We start before the birth of postcards, in the 1870s, with this stereo-graph card, showing the Avenue before any tall buildings had been built. On the right is a fine row of Federal-style townhouses, such as had lined both sides of Pennsylvania Avenue in the early part of the 19th century. This row would be demolished in the late 1880s and so doesn't appear in any of the postcards. The house nearest us on the corner was Mrs. Suter's Tavern in 1814, where the British made their temporary headquarters while burning the White House, as discussed in a previous post. On the left are more federal townhouses; the one toward the middle of the block will last longer than the one nearest us. Past those buildings are the faint outlines of the original Willard Hotel, built in 1818 and enlarged in the 1850s. This is the hotel where Lincoln stayed when he arrived in Washington for his inauguration. It would be torn down in 1900 to make way for the much larger, grander hotel that still stands there today. The old Willard is still visible on the left side of the next stereoview, circa 1880, which also shows an early horse-drawn trolley car turning from 15th Street on to the avenue.
This next stereoview, from the 1890s, also shows the old Willard still standing but adds a much more bustling street scene on Pennsylvania Avenue. The old horse-drawn streetcars had been replaced with electric ones by the time this shot was taken.
Next are a series of cards from the early 1900s--the golden age of postcards--that show the variety of colors and style that were produced, all showing the same scene. First, from 1905, is this double-width, folded postcard from 1905, seen above, that offers a panoramic view. The Corcoran office building (1875) is on the left. The building became the art center of Washington in the 1880s, with many prominent artists keeping their studios there. It has replaced the low federal buildings on the corner, only one of which remains in the center of the block. Just to the right is the newly-built (1901) Willard Hotel, designed by New York architect Henry Janeway Hardenbergh, the architect of the Waldorf-Astoria. On the right hand side a lot of change has occurred as well. Starting in the distance and moving toward us, we see the Old Post Office building with its iconic tower, constructed in 1898, just to the right of the Capitol. Most of the Post Office building itself is hidden behind the Southern Railway Building, originally built in 1871 and enlarged in 1898 with the mansard tower visible here. This ornate Renaissance Revival building burned in 1916 and was torn down shortly thereafter. At the far end of the block closest to us is another towered building, the meeting hall of the Grand Army of the Republic. In the middle of the block is Chase's Theater, a popular venue that featured "polite vaudeville." Its successor would be the Keith's Theater on 15th Street a block north. At the near corner is the Hotel Regent, also discussed at length in the previous post mentioned above.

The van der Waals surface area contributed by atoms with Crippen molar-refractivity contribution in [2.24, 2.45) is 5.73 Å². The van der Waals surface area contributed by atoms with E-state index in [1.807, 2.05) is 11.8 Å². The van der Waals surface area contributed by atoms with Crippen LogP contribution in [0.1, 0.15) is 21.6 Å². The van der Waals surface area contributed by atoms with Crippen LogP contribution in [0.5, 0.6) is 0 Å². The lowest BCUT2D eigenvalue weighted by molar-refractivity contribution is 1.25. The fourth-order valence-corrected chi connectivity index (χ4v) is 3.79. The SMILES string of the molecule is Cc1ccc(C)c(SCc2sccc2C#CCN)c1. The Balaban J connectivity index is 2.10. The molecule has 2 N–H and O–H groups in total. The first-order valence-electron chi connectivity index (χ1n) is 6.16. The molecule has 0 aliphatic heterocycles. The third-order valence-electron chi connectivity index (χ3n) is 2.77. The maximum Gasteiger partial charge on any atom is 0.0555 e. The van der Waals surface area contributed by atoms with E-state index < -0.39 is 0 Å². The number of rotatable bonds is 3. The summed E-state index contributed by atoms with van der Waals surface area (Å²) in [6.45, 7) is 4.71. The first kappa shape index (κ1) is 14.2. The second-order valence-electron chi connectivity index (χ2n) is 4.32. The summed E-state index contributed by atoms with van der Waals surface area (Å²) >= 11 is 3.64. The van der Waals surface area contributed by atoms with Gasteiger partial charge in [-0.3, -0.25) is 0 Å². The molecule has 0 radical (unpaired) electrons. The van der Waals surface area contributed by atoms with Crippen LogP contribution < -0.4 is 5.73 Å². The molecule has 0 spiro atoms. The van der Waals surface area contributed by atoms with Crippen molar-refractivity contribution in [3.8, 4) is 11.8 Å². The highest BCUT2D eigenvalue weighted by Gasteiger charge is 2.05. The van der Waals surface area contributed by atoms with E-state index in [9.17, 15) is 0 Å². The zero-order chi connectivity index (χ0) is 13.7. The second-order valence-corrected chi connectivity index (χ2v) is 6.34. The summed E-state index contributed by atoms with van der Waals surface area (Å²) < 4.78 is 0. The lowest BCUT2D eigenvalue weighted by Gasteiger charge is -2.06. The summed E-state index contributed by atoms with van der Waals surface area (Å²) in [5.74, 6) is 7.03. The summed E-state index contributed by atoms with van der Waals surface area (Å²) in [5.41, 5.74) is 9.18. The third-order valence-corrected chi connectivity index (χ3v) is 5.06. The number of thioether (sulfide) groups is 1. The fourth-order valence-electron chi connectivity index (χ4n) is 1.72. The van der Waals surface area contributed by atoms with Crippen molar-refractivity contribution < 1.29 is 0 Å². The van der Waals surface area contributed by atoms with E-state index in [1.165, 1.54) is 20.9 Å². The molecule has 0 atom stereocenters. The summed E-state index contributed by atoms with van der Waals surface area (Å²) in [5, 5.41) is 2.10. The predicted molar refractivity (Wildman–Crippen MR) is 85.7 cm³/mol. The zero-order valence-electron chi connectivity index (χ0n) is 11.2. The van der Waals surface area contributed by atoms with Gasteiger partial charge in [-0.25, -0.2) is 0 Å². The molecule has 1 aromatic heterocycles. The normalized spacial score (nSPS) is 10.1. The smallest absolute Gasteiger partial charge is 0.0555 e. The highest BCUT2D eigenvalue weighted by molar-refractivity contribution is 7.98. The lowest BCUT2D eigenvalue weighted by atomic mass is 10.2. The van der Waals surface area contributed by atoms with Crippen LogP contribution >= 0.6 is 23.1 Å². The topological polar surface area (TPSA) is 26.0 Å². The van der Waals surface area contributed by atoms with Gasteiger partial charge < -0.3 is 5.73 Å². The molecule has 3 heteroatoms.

This stereoview is from the same era, but with a little added human interest:
The following three daytime and nighttime views are all from 1905-1910 and show the same buildings as the panoramic card and the stereoview.
The next card, from about 1912, has an important difference, although it may take a moment to spot. In 1911, the Raleigh Hotel, located on the left-hand side of the Avenue at 12th Street, was significantly enlarged. It now appears prominently in the middle distance in this view.
In this next view from the 1920s, the major change is that the Corcoran office building on the left has been replaced by the Hotel Washington, built in 1917. The small white building next to it is a Child's Restaurant, built in 1913, part of a New York chain of lunchrooms. On the opposite side, a new, blander Southern Railway Building has replaced the towered edifice that had burned in 1916.
Our last card dates from the 1940s, and it shows how the Avenue looked after the block on the right-hand side had been cleared of buildings in 1931. This open space would eventually become Pershing Park. Beyond it on the right, Federal Triangle has taken shape, with the Commerce Department building partially visible.
And here's a recent photo from roughly the same position. The Treasury grounds are not generally open to the public anymore, so this shot was taken from the sidewalk.